Karl Marx and Marxism
Karl Marx set the wheels of modern Communism and Socialism in motion with his writings in the late nineteenth century. In collaboration with his friend, Heinrich Engels, he produced the The Communist Manifesto, written in 1848. Many failed countries' political and socio-economic structures have been based on Marx's theories, for example the USSR, East Germany etc. Many people believe that Marxism is not applicable to today's society, as Karl Marx put forward his ideas not anticipating the type of society we have today. The welfare state system has effectively nullified Marx's arguments, and made them irrelevant.
Karl Marx, born on May 5, 1818, died on March 14, 1883, was a German economist, philosopher and revolutionist whose writings form the basis of the body of ideas known as Marxism. In his youth he was deeply affected by the philosophy of G.W.F. Hegel, and joined a rebel group called the Young Hegelians, which contributed ideas towards the movement against organized religion and the Prussian Autocracy. Later on in life, he was influenced by the writings of Ludwig Feuerbach, who wrote that God was invented by humans as a projection of their own ideals, and that in creating such a 'perfect' being, in contrast to themselves, mankind lowered themselves to lowly, evil creatures who needed guidance from the church and government. He said that, in creating God in their own image, humans had 'alienated themselves from themselves.'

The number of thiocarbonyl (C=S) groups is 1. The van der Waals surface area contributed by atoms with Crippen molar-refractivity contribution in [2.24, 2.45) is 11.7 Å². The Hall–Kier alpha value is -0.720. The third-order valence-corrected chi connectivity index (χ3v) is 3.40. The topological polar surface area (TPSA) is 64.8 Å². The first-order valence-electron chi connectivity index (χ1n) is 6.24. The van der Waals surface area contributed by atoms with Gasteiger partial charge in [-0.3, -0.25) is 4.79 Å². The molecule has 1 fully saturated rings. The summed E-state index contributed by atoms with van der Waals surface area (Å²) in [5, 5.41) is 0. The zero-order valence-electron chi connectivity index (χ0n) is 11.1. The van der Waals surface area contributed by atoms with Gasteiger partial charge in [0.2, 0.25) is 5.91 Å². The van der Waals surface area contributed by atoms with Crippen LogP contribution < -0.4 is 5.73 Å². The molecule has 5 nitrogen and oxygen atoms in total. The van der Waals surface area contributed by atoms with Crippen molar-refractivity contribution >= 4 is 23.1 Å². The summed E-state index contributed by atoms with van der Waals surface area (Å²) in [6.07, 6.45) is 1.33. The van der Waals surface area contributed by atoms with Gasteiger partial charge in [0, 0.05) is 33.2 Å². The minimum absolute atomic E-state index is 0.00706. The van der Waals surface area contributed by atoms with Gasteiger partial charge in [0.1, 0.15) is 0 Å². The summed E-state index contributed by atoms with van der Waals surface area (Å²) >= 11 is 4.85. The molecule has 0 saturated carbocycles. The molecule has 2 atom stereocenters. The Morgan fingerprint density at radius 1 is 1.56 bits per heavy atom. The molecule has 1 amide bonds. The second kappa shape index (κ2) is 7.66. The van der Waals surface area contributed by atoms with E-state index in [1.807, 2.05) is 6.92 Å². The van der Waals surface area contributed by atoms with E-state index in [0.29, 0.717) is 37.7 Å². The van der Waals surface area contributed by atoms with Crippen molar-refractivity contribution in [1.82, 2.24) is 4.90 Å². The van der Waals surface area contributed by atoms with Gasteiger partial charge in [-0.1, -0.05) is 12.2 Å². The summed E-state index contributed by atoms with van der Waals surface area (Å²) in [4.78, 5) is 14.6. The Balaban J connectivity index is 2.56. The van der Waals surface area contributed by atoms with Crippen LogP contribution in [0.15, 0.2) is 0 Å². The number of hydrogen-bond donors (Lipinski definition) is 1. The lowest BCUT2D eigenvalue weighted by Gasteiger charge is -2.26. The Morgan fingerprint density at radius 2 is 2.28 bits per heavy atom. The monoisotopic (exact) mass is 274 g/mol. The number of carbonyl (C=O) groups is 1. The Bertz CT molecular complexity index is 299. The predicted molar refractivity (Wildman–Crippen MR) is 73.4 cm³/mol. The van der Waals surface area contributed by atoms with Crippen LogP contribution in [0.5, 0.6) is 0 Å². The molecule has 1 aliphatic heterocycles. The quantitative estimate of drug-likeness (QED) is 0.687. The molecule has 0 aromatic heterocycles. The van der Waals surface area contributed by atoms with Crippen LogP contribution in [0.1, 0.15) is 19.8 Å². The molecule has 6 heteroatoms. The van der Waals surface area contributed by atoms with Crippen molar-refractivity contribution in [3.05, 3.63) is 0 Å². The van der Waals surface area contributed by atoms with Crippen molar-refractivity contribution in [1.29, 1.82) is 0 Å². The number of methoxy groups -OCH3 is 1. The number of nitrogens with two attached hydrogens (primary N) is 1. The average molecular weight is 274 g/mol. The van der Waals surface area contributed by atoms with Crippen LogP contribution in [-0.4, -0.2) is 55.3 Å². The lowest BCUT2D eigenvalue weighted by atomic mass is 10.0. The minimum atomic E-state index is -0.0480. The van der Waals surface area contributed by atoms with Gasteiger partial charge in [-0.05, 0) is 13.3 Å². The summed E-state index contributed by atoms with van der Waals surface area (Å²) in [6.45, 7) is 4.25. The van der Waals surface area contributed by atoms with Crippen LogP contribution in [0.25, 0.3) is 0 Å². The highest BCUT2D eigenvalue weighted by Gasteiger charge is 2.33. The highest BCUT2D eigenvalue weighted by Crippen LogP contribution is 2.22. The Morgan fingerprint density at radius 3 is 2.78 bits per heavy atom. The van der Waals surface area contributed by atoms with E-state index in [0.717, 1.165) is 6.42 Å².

Karl Marx applied this alienation theory to private property, which he said caused humans to work only for themselves, not for the good of their species. The idea is further explained in the following sentences. The people who do the work in a capitalistic society own none of the means of production, (ie. machines, raw produce etc.) that they use in their work. These are owned by the capitalists, to whom the workers must sell their 'labour power', or ability to do work, in return for a wage....
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